Immunodetection experiment designed to visualise DNA quadruplexes and cell nuclei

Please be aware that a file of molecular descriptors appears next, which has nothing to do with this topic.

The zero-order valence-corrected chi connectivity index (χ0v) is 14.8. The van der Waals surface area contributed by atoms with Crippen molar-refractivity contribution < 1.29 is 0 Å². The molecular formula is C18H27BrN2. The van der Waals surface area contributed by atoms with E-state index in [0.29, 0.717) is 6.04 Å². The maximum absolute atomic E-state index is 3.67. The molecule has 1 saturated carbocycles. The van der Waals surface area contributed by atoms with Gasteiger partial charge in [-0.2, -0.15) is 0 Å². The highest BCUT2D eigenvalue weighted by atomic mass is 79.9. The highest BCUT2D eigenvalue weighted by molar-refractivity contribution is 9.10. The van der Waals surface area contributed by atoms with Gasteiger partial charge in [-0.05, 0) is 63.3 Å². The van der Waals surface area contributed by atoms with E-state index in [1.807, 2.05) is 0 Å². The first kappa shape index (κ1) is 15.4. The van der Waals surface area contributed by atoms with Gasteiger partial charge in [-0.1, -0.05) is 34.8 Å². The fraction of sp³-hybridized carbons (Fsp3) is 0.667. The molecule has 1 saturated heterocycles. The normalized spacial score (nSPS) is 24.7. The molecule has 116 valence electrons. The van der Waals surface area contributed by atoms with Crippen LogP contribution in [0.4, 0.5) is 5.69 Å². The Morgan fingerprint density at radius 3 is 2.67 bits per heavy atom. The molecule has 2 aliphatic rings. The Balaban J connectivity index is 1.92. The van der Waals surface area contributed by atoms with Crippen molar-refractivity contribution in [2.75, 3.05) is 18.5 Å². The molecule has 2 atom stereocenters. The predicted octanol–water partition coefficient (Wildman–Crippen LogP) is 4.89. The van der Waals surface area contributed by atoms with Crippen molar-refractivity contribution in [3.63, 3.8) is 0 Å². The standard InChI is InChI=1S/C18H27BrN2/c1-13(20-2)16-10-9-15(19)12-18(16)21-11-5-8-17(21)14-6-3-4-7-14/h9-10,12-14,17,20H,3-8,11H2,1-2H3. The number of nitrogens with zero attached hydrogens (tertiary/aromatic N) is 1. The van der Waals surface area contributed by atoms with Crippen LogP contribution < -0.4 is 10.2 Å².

Immunodetection experiment designed to visualise DNA quadruplexes, also known as G4s, (in red) and cell nuclei (in blue) in fixed human cells. Quadruplexes are non-usual DNA structures that offer an additional level of gene regulation. In contrast to the permanent double helix structure of DNA, the very dynamic structures of quadruplexes comprise four strands rotating around each other. G4s may form in no less than 716,000 locations in our genome. They may be involved in a number of biological processes that are indispensable to the correct operation of the cell, such as chromosome stability or DNA replication. This might explain their role in the development of several rare neurodegenerative or infectious diseases.

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